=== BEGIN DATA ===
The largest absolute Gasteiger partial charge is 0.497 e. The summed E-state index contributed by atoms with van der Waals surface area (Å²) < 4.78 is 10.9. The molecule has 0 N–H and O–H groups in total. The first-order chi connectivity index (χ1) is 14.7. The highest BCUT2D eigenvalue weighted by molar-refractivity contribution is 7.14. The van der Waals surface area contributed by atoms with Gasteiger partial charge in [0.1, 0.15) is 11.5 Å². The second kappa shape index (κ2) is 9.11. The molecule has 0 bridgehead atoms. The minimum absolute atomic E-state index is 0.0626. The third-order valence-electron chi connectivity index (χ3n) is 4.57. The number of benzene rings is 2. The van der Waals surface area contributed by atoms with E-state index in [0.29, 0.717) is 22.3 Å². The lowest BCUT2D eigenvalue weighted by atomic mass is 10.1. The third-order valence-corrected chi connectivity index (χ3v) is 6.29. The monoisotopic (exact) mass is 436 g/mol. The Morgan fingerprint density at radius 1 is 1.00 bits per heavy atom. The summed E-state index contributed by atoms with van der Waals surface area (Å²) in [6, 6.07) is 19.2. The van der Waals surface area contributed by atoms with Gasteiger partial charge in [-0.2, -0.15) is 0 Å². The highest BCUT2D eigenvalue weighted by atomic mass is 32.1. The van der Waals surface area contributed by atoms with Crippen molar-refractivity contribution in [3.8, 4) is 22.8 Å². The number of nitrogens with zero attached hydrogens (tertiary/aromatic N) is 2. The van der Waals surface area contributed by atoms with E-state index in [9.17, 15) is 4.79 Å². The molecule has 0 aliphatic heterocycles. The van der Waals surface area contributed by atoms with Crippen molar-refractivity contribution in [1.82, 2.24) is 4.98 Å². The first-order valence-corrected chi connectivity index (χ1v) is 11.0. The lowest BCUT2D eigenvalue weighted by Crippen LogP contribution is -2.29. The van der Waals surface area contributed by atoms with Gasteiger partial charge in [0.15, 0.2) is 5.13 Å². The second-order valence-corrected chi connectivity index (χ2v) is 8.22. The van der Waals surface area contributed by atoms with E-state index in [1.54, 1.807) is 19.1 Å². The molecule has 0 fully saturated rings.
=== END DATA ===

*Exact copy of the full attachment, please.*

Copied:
The largest absolute Gasteiger partial charge is 0.497 e. The summed E-state index contributed by atoms with van der Waals surface area (Å²) < 4.78 is 10.9. The molecule has 0 N–H and O–H groups in total. The first-order chi connectivity index (χ1) is 14.7. The highest BCUT2D eigenvalue weighted by molar-refractivity contribution is 7.14. The van der Waals surface area contributed by atoms with Gasteiger partial charge in [0.1, 0.15) is 11.5 Å². The second kappa shape index (κ2) is 9.11. The molecule has 0 bridgehead atoms. The minimum absolute atomic E-state index is 0.0626. The third-order valence-electron chi connectivity index (χ3n) is 4.57. The number of benzene rings is 2. The van der Waals surface area contributed by atoms with E-state index in [0.29, 0.717) is 22.3 Å². The lowest BCUT2D eigenvalue weighted by atomic mass is 10.1. The third-order valence-corrected chi connectivity index (χ3v) is 6.29. The monoisotopic (exact) mass is 436 g/mol. The Morgan fingerprint density at radius 1 is 1.00 bits per heavy atom. The summed E-state index contributed by atoms with van der Waals surface area (Å²) in [6, 6.07) is 19.2. The van der Waals surface area contributed by atoms with Gasteiger partial charge in [-0.2, -0.15) is 0 Å². The highest BCUT2D eigenvalue weighted by atomic mass is 32.1. The van der Waals surface area contributed by atoms with Crippen molar-refractivity contribution in [3.8, 4) is 22.8 Å². The number of nitrogens with zero attached hydrogens (tertiary/aromatic N) is 2. The van der Waals surface area contributed by atoms with E-state index in [9.17, 15) is 4.79 Å². The molecule has 0 aliphatic heterocycles. The van der Waals surface area contributed by atoms with Crippen molar-refractivity contribution in [1.82, 2.24) is 4.98 Å². The first-order valence-corrected chi connectivity index (χ1v) is 11.0. The lowest BCUT2D eigenvalue weighted by Crippen LogP contribution is -2.29. The van der Waals surface area contributed by atoms with Gasteiger partial charge in [0.15, 0.2) is 5.13 Å². The second-order valence-corrected chi connectivity index (χ2v) is 8.22. The van der Waals surface area contributed by atoms with E-state index in [1.54, 1.807) is 19.1 Å². The molecule has 0 fully saturated rings.